Articles written in Journal of Earth System Science

    • Magnitude estimation of regional earthquakes in India and its adjoining region


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      To provide reliable and quick estimation of magnitude for moderate to large earthquakes at regional distances, two magnitude relations specific to the peninsular shield have been proposed based on long-period magnitude ($M_{A}$) and energy magnitude ($M_{E}$), using broadband velocity data of 23 regional events recorded at 18-station seismic network in the state of Telangana and Andhra Pradesh, India. $M_{A}$ is estimated using amplitude of filtered (0.03–0.08 Hz) broadband velocity seismograms, while $M_{E}$ is estimated based on radiated energy using broadband velocity spectra. It is observed that $M_{A}$ for larger events with $M_{w}$ >7.2 saturates, whilst $M_{E}$ does not suffer from saturation even for larger events. Thus, it is apparent that these two magnitude relations can provide magnitude estimates without saturation for all moderate to large regional earthquakes, which, in turn, can provide a homogeneous catalogue for moderate to large regional Indian earthquakes. The data transmission from remote stations to the central server at CSIR-National Geophysical Research Institute (NGRI) is quasi-real-time since it is connected by GPRS and VSAT. Using the proposed region specific magnitude relationships it becomes possible to estimate reliable magnitudes for moderate to large regional Indian earthquakes ($M_{w} \leq 7.2$) within 30 min of the occurrence of an event.

    • Seismotectonic significance of the December 1, 2020 Haridwar, India earthquake (M 4.3), a lower crust event near the Himalayan topographic front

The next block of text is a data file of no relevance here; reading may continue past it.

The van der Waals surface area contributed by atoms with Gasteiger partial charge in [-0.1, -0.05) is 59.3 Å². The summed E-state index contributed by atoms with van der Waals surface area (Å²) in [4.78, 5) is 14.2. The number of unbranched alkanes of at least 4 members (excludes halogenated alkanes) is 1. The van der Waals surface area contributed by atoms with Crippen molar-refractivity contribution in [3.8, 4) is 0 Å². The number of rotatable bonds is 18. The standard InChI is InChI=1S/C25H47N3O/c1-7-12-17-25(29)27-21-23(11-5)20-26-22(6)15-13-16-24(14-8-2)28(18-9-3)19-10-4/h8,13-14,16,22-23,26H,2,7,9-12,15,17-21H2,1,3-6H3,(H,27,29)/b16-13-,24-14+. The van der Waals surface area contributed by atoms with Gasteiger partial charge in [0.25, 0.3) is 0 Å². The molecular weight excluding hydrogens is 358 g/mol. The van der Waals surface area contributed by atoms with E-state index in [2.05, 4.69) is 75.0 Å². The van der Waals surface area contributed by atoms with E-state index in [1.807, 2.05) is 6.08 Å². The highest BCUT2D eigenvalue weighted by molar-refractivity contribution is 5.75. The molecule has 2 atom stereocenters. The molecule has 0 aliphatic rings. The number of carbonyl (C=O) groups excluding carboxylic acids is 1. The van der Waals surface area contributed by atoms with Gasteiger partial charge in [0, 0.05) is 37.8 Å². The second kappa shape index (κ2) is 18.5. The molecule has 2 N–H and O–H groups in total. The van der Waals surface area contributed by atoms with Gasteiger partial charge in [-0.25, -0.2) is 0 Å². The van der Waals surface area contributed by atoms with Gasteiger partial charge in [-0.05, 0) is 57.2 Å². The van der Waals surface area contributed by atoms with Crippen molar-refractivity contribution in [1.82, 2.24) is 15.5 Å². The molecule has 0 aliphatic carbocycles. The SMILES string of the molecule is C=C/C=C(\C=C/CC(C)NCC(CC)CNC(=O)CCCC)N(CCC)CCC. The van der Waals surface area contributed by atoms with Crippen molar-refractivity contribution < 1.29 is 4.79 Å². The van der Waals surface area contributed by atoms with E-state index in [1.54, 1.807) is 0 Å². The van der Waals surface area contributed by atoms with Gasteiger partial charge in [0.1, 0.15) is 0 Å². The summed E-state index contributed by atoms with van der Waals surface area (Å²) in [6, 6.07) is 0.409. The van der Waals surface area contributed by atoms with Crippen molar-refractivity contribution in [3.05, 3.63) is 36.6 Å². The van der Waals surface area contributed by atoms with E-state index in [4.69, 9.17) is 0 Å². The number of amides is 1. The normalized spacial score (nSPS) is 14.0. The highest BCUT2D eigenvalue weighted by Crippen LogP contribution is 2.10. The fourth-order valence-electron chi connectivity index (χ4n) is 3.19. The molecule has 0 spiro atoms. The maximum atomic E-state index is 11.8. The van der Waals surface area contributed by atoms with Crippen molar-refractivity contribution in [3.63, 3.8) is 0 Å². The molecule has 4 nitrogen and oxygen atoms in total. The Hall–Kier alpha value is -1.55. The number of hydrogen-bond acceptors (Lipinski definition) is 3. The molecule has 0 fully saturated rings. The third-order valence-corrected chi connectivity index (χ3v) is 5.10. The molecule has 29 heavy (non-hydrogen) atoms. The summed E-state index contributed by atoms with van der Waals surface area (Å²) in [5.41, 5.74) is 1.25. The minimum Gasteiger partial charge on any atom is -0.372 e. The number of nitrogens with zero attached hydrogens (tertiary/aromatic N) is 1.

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      Earthquakes in the Himalayan arc occur due to the interaction of Indian and Eurasian plates, and a great majority of themare of interplate type, occurring on the MainHimalayan Thrust (MHT). Some earthquakes, however, occur south of the Himalayan arc within the subducting Indian plate and majority of these earthquakes occur on the subducting ridges of the Indian plate, the most prominent of which is the Delhi–Haridwar ridge. The December 1, 2020 ($M_L$ 4.3,$M_W$ 3.8) earthquake is one such event whose source parameters are very well constrained by the local network installed in the region. The earthquake occurred close to theHimalayan Frontal Thrust at a depth of 36 km. The estimated focal mechanism from moment tensor inversion shows a strike-slip mechanism, with P-axis orientation concurrent with Indian plate motion with respect to Eurasia. The stress drop of 9.4 ± 3.7 MPa is consistent with relatively higher stress drop in intraplate earthquakes. Based on the estimated parameters, we qualitatively evaluated whether it occurred (i) on the newly discovered southernmost deformation front, referred as the piedmont fault, which developed in response to the southward propagation of the Himalayan wedge, (ii) due to Cexure in the Indian plate caused by long term subduction, (iii) due to strong coupling on theMHTcausing Cexure in the foreland, and (iv) on the northward extension of theDelhiHaridwar ridge.We propose that it probably occurred on the northward continuation of the Delhi–Haridwar ridge as similar earthquakes occur on this ridge in and around the Delhi region. We also suggest that the 1988 Udaipur (Nepal) earthquake, which had a similar focal depth, location, and focal mechanism, occurred on the Munger–Saharsa ridge’s northward continuation. The strong coupling on the MHT in the adjoining Himalayan segments might have helped in the occurrence of both earthquakes.

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